James Frank Parton â€“ 5th Dist. Seat C
Ray I. (Crow) Ogle â€“ 11th Dist. Seat B
James A. Temple Sr. â€“ 5th Dist. Seat A
Cecere defended his decision to invest money with Bolze. The group has come under some fire for not being more conservative with its money. â€œIn an effort to maximize operating revenues, the foundation had invested a portion of its funds with Bolzeâ€™s Advanced Trading Service for several years, which it thought was involved in a legitimate, credible and secure investment program,â€? Cecere said in prepared comments Wednesday. â€œLike thousands of other non-profits and educational organizations worldwide, the AEF has placed some of its revenues in various diversified investments to support its future programs and activities.â€?
Bill Oaks â€“ 6th Dist. Seat A Paid for by The Sevier County Republican Party
planners 3From Page A1
tion, though. After leading the charge against Ogleâ€™s prior requests, Clabo again made the motion to deny the current one. â€œThis is a very dangerous intersection,â€? Clabo said. â€œHighway 321 (Wears Valley Road) is a very heavily traveled road. Itâ€™s just not a good place for a retail outlet.â€? Clabo said he checked with the Tennessee Department of Transportation (TDOT) and learned Ogle plans to build the driveway for the business off Valley View Road. While he previously worried about accessing the site off Wears Valley Road, he expressed concerns Tuesday about this alternate arrangement, pointing out it would mean more traffic exiting Valley View in a large curve on Wears Valley. Hillard wasnâ€™t convinced, pointing out Ogle will have to secure other approvals from TDOT and the commission before he starts work on the site. In the end, Hillard and Frank Gibson were the only two to vote against Claboâ€™s motion. Immediately following that vote, the group agreed unanimously and without question to approve another rezoning request further down the curvy Wears Valley Road. That latter petition asked and was given the higher C-2 designation. The action means the request will now move on to the County Commission, which has the final say on rezonings. With Clabo and two others who voted against
the proposal Tuesday on the that board, it seems the petition may already face an uphill climb. Ogle has promised legal action if the request is denied and has litigation pending against the county and its Planning Commission. The planners were also given a report from the stateâ€™s local planning office, with staffer Bart Hose reporting that agency reviewed 18 rezoning requests for the county in the last year, a decrease of 33 percent from the prior year. While it would be easy to point to the recession for the decline, Hose gives credit to a pattern heâ€™s been watching since before the economy dropped. â€œWeâ€™ve seen your rezoning requests decrease each year since the county implemented zoning,â€? Hose said. â€œThatâ€™s a good trend to see. It means the zoning is largely representatives of whatâ€™s out there.â€? During the session, the group voted to approve: n Reappointment of Dale Reagan to the commission Rezoning Request n David and Donna Finney for property at 3708 Wears Valley Road from A-1 to C-2 for offices and a storage building Final Plat Review n Joshua Landing, a 20-lot development on 5.51 acres at the corner of North Rogers and Wade roads Site Plan Review n Bethel Baptist Church addition, a new activities building for the church on Bethel Church Road off Jones Cove Road. n email@example.com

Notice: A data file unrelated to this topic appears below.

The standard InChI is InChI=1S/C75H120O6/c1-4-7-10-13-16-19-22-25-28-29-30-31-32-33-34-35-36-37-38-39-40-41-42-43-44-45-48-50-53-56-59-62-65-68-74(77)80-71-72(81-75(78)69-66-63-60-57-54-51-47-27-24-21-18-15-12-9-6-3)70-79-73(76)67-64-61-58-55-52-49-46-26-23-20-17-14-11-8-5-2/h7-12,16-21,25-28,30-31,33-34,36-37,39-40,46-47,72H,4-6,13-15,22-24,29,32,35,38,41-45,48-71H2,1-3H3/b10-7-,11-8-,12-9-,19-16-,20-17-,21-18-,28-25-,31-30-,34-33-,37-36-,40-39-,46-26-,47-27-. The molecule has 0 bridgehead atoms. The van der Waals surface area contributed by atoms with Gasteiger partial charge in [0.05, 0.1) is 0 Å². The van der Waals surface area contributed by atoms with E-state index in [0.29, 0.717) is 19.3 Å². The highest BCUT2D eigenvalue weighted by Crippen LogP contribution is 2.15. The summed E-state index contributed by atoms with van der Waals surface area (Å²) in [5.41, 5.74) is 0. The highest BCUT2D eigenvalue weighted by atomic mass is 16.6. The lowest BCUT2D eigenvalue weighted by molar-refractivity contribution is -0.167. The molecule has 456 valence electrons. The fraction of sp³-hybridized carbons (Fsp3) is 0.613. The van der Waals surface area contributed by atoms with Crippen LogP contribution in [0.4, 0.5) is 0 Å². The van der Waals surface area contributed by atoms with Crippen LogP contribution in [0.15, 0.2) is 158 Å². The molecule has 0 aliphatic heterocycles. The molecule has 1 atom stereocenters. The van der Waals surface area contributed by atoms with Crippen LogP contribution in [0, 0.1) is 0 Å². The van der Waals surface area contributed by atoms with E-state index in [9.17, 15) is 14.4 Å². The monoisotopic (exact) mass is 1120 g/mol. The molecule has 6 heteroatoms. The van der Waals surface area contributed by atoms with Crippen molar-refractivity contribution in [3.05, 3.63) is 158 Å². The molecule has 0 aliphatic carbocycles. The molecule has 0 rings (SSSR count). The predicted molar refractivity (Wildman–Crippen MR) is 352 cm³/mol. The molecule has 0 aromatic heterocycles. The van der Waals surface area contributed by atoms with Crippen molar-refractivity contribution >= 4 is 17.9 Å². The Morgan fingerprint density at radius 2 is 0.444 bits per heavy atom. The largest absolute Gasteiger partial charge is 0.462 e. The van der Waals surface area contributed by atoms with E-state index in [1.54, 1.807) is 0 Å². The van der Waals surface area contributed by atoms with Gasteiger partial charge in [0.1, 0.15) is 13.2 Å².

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The Mountain Press ◆ Thursday, July 15, 2010
sunrise in the smokies
TODAY’S Briefing Local n
Woman charged for false report
Sheriff’s deputies say a local woman filed a false report of a rape by an acquaintance. Susan Elizabeth Wagers, 23, of 1339 Willow Creek Wagers Lane, called 911 July 8 and told officers she had been raped at her home by an acquaintance. Deputies and detectives served several area of the county until the next day, when Wagers admitted in a second interview that the allegations were false. She was charged with filing a false report, and is being held at the Sevier County Jail in lieu of $25,000 bond.
The Gatlinburg Municipal/Regional Planning Commission will review its annual report when it meets today. The meeting will be at 5 p.m. at City Hall. The panel also will elect officers. PITTMAN CENTER
Mayor, aldermen to meet today
The Pittman Center Board of Mayor and Aldermen will consider filing paper work for a state recreation grant when it meets today. BOMA will meet at 7 p.m. at Town Hall. It will also consider reappointing David Wilson to the planning commission.
Cheerleader coaches needed